The latest labour marker report, released by the Ministry of Manpower (MOM) on Thursday (14 Mar), shows that the proportion of PMET retrenchment has hit an all-time high while the number of foreigners on S-Pass has increased.
MOM revealed that Professionals, Managers, Executives and Technicians (PMETs) account for a whopping 79.3 per cent of retrenched residents in the last quarter of 2018. Overall, this means that PMETs make up a staggering 75.8 per cent of all retrenchments for 2018 – 3.8 per cent higher than the total PMET retrenchment of 72 per cent in 2017.
2018’s PMET retrenchment percentage of 75.8 per cent is the highest proportion of PMET retrenchment since the MOM first made such data publicly available in 2006.
Explaining the high proportion of PMET retrenchment, MOM said that PMETs tend to dominate the industries that are shedding manpower.
MOM’s latest labour market report also shows that the majority of retrenched residents were above the age of 40. Retrenched residents between the ages of 40 and 49 made up 34 per cent of all retrenchments while retrenched residents aged 50 and above made up 33.6 per cent of all retrenchments.
The labour market report also showed that 58 per cent of retrenched residents had degrees while 19.9 per cent held diplomas.
Meanwhile, MOM’s data shows that the number of S-Pass holders has increased and that the number of foreign S-Pass holders grew by 11,100 across all sectors.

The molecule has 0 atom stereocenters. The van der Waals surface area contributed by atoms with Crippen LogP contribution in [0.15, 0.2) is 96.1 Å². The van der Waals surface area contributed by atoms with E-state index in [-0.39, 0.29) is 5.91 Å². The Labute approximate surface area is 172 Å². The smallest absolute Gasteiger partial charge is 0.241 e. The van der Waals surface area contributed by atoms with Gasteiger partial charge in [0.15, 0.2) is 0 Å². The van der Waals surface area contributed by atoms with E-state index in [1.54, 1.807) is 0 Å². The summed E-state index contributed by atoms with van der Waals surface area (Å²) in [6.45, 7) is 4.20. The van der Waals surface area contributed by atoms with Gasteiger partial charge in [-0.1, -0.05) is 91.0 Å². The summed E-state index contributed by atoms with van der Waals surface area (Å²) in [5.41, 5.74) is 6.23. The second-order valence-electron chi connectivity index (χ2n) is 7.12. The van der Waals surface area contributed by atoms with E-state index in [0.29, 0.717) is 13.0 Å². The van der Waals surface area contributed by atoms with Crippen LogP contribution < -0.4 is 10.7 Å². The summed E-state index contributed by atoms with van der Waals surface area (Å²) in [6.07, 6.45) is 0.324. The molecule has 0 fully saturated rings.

MOM said: “The increase was led by the Services sector, with the highest growth seen in Administrative & Support Services, Food Services, Information & Communications, Professional Services, and Transportation & Storage.”
Last month, Finance Minister Heng Swee Keat announced that the Government will significantly reduce the foreign worker quota and S Pass worker ratio for the services sector, as he delivered his budget speech.
The Finance Minister said that foreign manpower growth could be on “an unsustainable path” if current trends persists. He added: “Relying on more and more foreign workers is not the long-term solution.”
It is curious that the Government is only now making the decision to slash the foreign worker quota and S-Pass worker ratio for the services sector – a sector that many Singaporeans have the skills to be employed in.
It is also unclear whether these changes mean that excessive S-passes and work permits were given to foreigners who applied to work in the local services sector in the past.
The timing of the foreign worker quota changes is also notable, especially given speculation that the Government may call the next General Election as early as this year.
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